Where do you see yourself in five years? At the beginning of my own hospitality empire, I hope. I got into this because I wanted to open my own bar. I think over the time of working for different groups, what I noticed is that being stuck in one location or doing one thing, after a while, I get a little stir crazy. What else is there to do? What I love about my current position is that I go from concept to concept, so I can switch my thinking hat a little bit. Two French restaurants obviously different. Whereas in New York we had an Italian restaurant. I get to focus on Italy over there. I’m playing with different wines. I’m playing with different spirits, tasting things. For me, variety is the spice of life. Working here has been amazing because I’ve gotten to really focus on France, like I’d never done before. But before when I was at Coya doing a South American program, I really learned that there’s exceptional wine in South America. I think I like Chile more than Argentina, but let me not start any fights. I think it will start in Miami. That’s where I have my biggest network of friends in the industry, not just in restaurants, but in distributors, suppliers…I’m sure it would be a natural start. It would make sense to start here in my hometown, but I would love to take it to places like New York and maybe Denver. I’ve been looking at Denver a lot. I love mountains. The community out there is pretty cool as well. We’ll see where life takes me.

What would customers be surprised to learn about you? I am a very relaxed, carefree person. In the restaurant, when I’m on, you’re getting a side of me that’s very proper and maybe not cracking as many jokes. At home, I don’t care how fancy it is. Just make it good. I’m usually making jokes with my girlfriend or friends, just trying to get laughs out of people. And I’m actually an introvert, but as a Gemini, I have two sides, I guess. So in the restaurant, when I’m on, I seem very outgoing and charismatic. In my personal life, if I don’t see you, if I don’t say hi, it’s not that I think I’m better than you or don’t want to, it’s probably that I’m actually very shy and I don’t know this person. The person you get outside of the restaurant is pretty different from the person who you get inside.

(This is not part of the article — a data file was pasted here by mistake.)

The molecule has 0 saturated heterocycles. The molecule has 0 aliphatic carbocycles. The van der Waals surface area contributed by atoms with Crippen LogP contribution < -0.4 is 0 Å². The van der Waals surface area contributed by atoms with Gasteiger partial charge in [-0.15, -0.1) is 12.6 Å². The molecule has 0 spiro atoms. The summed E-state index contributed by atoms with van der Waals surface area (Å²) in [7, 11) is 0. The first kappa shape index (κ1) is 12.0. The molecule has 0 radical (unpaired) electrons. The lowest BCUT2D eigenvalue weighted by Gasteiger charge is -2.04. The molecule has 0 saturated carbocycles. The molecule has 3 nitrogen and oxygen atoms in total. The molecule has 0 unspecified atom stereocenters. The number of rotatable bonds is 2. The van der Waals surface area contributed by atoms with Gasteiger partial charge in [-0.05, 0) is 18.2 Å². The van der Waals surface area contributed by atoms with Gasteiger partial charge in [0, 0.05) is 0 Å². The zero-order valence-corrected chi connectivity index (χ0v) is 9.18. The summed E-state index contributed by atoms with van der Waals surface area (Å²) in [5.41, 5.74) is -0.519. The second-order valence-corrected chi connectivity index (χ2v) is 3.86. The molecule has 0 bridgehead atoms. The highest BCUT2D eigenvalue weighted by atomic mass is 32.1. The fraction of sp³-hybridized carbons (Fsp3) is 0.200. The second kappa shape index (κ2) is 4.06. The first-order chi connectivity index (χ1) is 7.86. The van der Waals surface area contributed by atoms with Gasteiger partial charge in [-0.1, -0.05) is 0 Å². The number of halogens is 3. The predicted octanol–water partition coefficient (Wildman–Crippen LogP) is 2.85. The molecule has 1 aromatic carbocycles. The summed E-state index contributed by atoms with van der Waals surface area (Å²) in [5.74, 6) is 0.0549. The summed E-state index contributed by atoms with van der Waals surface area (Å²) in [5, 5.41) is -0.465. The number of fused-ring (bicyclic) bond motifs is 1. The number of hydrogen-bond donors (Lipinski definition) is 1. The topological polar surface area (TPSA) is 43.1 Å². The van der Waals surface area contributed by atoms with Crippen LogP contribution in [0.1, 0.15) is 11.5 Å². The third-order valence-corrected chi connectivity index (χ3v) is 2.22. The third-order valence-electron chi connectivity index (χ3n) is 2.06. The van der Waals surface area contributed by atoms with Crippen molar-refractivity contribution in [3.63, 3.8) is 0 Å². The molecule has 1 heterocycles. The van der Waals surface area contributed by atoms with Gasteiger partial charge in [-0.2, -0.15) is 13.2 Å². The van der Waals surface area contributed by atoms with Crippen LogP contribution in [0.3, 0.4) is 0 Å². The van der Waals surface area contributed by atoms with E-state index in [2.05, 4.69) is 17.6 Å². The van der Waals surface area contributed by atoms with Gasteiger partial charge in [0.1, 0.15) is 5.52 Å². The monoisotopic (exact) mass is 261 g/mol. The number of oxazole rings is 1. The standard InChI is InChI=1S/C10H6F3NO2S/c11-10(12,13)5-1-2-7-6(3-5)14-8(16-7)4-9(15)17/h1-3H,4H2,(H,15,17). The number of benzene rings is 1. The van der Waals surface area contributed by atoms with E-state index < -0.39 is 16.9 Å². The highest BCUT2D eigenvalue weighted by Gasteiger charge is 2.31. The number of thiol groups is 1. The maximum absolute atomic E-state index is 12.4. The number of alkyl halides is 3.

Anything else you would like to add? This has been a lot of fun. If we would’ve just done this over email and I answered your questions, there’s a lot of the actual human side that would get missed because it would be a calculated response.

You know, I think the best thing I can say about our program is come in, see what we’re about. Anybody can put together a compelling list, but it’s really the people behind it. Again, how they make you feel when you’re in the restaurant. You could come in, you’ll forget what we said or what we talked about, but you’ll remember leaving feeling good. And that’s the most important thing. So come on in, see us, we hope to give you a great experience. That’s what we aim for every time.

Past Features

Cynthia Betancourt

Daniel Bishop

Alessandra Esteves

Amanda Fraga

Bianca Sanon

Jacqueline Coleman

Luis Martinez

Rachel B. Coddington

Daniel Toral

Natascha Patterer

Jacqueline Pirolo

Micah Winecoff